II. Payment for Travel Time

         Defendants next move to dismiss count five of the SAC, which alleges that the defendants violated FLSA by failing to pay Ramos and Diaz for time spent traveling from worksite to worksite. Defendants do not argue that plaintiffs were not entitled to pay for their travel time. Instead, defendants maintain that the SAC contains conflicting allegations with regard to time the plaintiffs spent in transit. There is, however, a more fundamental problem with plaintiffs' so-called “portal-to-portal” claim: the FLSA does not provide a free-standing claim for uncompensated work; it merely requires employers to pay employees a minimum wage for all compensable hours and to pay extra compensation for overtime hours. In determining whether an employee was paid above the minimum wage, “courts uniformly calculate the hourly wage over the course of a workweek-i.e., dividing the total compensation an employee received in a workweek by the compensable hours worked.” Hirst v. Skywest, Inc., No. 15 C 02036, 2016 WL 2986978, at *5 (N.D. Ill. May 24, 2016) (collecting cases). Courts do not conduct an hour-by-hour analysis to determine whether an employee was properly compensated, so it is of no moment whether defendants subjectively believed that they were paying plaintiffs for travel time, vel non. Plaintiffs' hours spent traveling from worksite to worksite-which likely constitute compensable time under FLSA, see 29 C.F.R. § 785.38 (“Time spent by an employee in travel as part of his principal activity, such as travel from job site to job site during the workday, must be counted as hours worked.”)-are only relevant inasmuch as (1) they should be included in calculating the total number of compensable hours worked each week for purposes of determining whether plaintiffs were paid the federal minimum wage, and (2) they should be included in determining whether and to what extent the plaintiffs were entitled to overtime pay. Count five will therefore be dismissed with prejudice, to the extent plaintiffs are pursuing a cause of action independent of their FLSA minimum wage and overtime claims.

         III. IWPCA

         Next, defendants argue that plaintiffs have not adequately pled IWPCA claims because they have not alleged the existence of an employment agreement between themselves and E&K. IWPCA does not create any independent rights with regard to employment; instead, it provides “a cause of action based on wrongfully held compensation pursuant to a contract of agreement.” Enger v. Chicago Carriage Cab Co., 77 F.Supp.3d 712, 715 (N.D. Ill. 2014). “Plaintiffs suing under the IWPCA must allege that compensation is due to them under an employment ‘contract or agreement.'” Id. at 716. An ‘agreement' under the IWPCA is broader than a contract and requires only a manifestation of mutual assent. See Hess v. Hanoski & Assocs., 668 F.3d 446, 452 (7th Cir. 2012).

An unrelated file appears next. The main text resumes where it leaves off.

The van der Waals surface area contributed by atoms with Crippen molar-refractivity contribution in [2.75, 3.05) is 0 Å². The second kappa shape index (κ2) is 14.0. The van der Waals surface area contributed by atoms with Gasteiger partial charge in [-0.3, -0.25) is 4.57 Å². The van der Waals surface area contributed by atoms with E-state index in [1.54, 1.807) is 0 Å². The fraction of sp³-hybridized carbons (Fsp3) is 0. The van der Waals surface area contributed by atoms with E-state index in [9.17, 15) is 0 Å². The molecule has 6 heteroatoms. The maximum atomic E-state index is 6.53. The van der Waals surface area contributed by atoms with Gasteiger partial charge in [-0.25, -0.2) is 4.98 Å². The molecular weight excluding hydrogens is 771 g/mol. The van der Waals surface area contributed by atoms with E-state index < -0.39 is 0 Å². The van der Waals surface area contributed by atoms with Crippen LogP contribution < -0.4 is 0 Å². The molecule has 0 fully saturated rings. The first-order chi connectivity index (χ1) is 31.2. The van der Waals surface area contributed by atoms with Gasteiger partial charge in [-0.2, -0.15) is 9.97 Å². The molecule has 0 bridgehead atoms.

Defendants are correct that Ramos has not alleged the existence of an employment agreement between her and E&K. The SAC contains no facts supporting an inference that Ramos was promised anything with regard to her wages; it merely notes that Ramos was paid $8.25 for all hours worked. To the extent the complaint notes that Ramos “had an agreement within the meaning of the IWPCA” with the defendants and that defendants “did not pay [Ramos] . . . for all hours worked at the rates agreed to, ” SAC ¶¶ 62-63, those allegations constitute a formulaic recitation of the elements of an IWPCA claim insufficient to survive a motion to dismiss.

         By contrast, the SAC alleges that when Diaz began working at E&K, defendants told her that she would be paid $12 per hour. Diaz then proceeded to work for E&K. This is sufficient to plead mutual assent to an agreement that Diaz be paid $12 per hour for her work. See, e.g.,Deschepper v. Midwest Wine and Spirits, Inc., 84 F.Supp.3d 767, 779 (N.D. Ill. 2015) (holding that pleading the existence of a “compensation agreement-hybrid salary and commission heavily weighted toward salary, recently changed to less salary with a purported opportunity for greater commissions” adequately stated an IWPCA agreement); Zabinsky v. Gelber Grp., Inc., 374 Ill.App.3d 243, 248-49, 807 N.E.2d 666, 670-71 (Ill.App.Ct. 2004) (holding that evidence of an oral promise is sufficient to support a finding of mutual assent under the IWPCA). Defendants argue, befuddlingly, that the fact that Diaz worked for E&K but was never paid $12 per hour suggests that there was no agreement between the parties. In defendants' world, then, a plaintiff whose employer immediately violated an employment agreement could never plead an IWPCA violation, because the alleged breach of a promise would simply indicate that no promise was made to begin with. It is possible that, at some point, Diaz's acquiescence to her rate of pay constituted acceptance of a modification of her employment agreement. See Ziccarelli v. Phillips, No. 12 CV 9602, 2013 WL 5387864, at *13 (N.D. Ill. ...